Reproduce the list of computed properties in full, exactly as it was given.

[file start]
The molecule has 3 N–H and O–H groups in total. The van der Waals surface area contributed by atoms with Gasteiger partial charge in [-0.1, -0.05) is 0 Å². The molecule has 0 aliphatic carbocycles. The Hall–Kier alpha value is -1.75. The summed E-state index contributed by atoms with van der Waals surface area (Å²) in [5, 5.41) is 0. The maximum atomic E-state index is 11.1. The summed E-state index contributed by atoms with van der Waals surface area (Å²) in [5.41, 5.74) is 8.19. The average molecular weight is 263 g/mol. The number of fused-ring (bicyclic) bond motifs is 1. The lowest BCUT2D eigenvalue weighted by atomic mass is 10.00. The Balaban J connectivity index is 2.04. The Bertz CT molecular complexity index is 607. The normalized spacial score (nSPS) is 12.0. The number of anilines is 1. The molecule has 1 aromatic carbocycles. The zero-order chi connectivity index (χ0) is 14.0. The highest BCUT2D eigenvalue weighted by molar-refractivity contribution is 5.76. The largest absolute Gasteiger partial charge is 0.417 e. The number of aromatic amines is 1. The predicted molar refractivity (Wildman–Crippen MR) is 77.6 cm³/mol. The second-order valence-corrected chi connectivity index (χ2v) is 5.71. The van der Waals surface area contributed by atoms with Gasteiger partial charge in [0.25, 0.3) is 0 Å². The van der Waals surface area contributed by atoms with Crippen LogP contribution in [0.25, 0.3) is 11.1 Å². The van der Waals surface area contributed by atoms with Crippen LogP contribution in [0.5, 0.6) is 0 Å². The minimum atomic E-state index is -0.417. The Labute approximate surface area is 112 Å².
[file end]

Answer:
The molecule has 3 N–H and O–H groups in total. The van der Waals surface area contributed by atoms with Gasteiger partial charge in [-0.1, -0.05) is 0 Å². The molecule has 0 aliphatic carbocycles. The Hall–Kier alpha value is -1.75. The summed E-state index contributed by atoms with van der Waals surface area (Å²) in [5, 5.41) is 0. The maximum atomic E-state index is 11.1. The summed E-state index contributed by atoms with van der Waals surface area (Å²) in [5.41, 5.74) is 8.19. The average molecular weight is 263 g/mol. The number of fused-ring (bicyclic) bond motifs is 1. The lowest BCUT2D eigenvalue weighted by atomic mass is 10.00. The Balaban J connectivity index is 2.04. The Bertz CT molecular complexity index is 607. The normalized spacial score (nSPS) is 12.0. The number of anilines is 1. The molecule has 1 aromatic carbocycles. The zero-order chi connectivity index (χ0) is 14.0. The highest BCUT2D eigenvalue weighted by molar-refractivity contribution is 5.76. The largest absolute Gasteiger partial charge is 0.417 e. The number of aromatic amines is 1. The predicted molar refractivity (Wildman–Crippen MR) is 77.6 cm³/mol. The second-order valence-corrected chi connectivity index (χ2v) is 5.71. The van der Waals surface area contributed by atoms with Gasteiger partial charge in [0.25, 0.3) is 0 Å². The van der Waals surface area contributed by atoms with Crippen LogP contribution in [0.25, 0.3) is 11.1 Å². The van der Waals surface area contributed by atoms with Crippen LogP contribution in [0.5, 0.6) is 0 Å². The minimum atomic E-state index is -0.417. The Labute approximate surface area is 112 Å².